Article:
Swedish telecommunications company Ericsson agreed to pay nearly $207 million following two breaches of its 2019 deferred prosecution agreement (DPA) with U.S. authorities.

Ericsson breached its DPA by continuing the corrupt practices of “paying bribes, falsifying books and records, and failing to implement reasonable internal accounting controls in multiple countries,” the Department of Justice (DOJ) announced Thursday.

Ericsson was originally investigated by the DOJ for engaging in bribery and other violations of the Foreign Corrupt Practices Act (FCPA) between 2000 and 2016. The agency found high-level personnel were involved in the misconduct, which took place in China, Indonesia, Kuwait, and Vietnam.

A similar investigation by the Securities and Exchange Commission (SEC) found corrupt activities by Ericsson in Saudi Arabia.

In 2019, Ericsson agreed to pay $1 billion as part of a resolution with the DOJ and SEC requiring it to halt corruption and hire an outside compliance monitor. An Ericsson subsidiary, Ericsson Egypt, pleaded guilty to conspiracy to violate the anti-bribery provisions of the FCPA.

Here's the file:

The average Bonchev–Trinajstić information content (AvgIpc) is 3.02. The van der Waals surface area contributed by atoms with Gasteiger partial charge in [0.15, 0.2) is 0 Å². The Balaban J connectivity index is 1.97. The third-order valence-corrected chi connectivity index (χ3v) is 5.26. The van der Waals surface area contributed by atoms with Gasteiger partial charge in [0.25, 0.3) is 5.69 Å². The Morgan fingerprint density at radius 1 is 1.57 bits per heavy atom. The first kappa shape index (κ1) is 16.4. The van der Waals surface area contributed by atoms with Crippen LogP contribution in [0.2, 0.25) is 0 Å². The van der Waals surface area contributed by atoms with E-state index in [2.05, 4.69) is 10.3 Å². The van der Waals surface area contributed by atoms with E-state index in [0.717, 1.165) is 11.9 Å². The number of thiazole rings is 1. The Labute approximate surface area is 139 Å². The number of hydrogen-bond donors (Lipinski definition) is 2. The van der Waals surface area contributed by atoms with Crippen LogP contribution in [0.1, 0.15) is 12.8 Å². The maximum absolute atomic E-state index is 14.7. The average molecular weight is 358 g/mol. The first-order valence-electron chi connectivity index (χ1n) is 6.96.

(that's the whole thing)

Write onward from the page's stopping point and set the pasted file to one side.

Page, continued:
In 2021, the DOJ found Ericsson violated its DPA by not providing essential documents and facts regarding the case. In February 2022, Ericsson confirmed it uncovered evidence of “corruption-related misconduct” that occurred in its Iraq operations between 2011 and 2019. The DOJ determined in March 2022 the company’s disclosure was “insufficient” and it breached the DPA a second time.

The company pleaded guilty Thursday to one count of conspiracy to violate the anti-bribery provisions of the FCPA and one count of conspiracy to violate the internal controls and books and records provisions of the FCPA. The violations prevented the DOJ from bringing charges against certain individuals, according to the agency.

Ericsson will pay a penalty of $206,728,848 and be on probation through June 2024, the DOJ said. The company announced in December the term of its outside compliance monitor was extended an additional year, until June 2024.

Instead of honoring the DPA, Ericsson “repeatedly failed to fully cooperate and failed to disclose evidence and allegations of misconduct,” said Assistant Attorney General Kenneth Polite Jr. in the DOJ’s press release. “… Companies should be on notice that we will closely scrutinize their compliance with all terms of corporate resolution agreements and that there will be serious consequences for those that fail to honor their commitments.”

Ericsson response: “Since the start of the DPA, the DOJ has not alleged or charged Ericsson with any new criminal misconduct, and no new illegal conduct has been alleged or charged today,” said the company in a press release.

“Taking this step today means that the matter of the breaches is now resolved,” said Ericsson Chief Executive Börje Ekholm.

Editor’s note: This story was updated March 6 to remove incorrect language regarding a third breach of Ericsson’s DPA.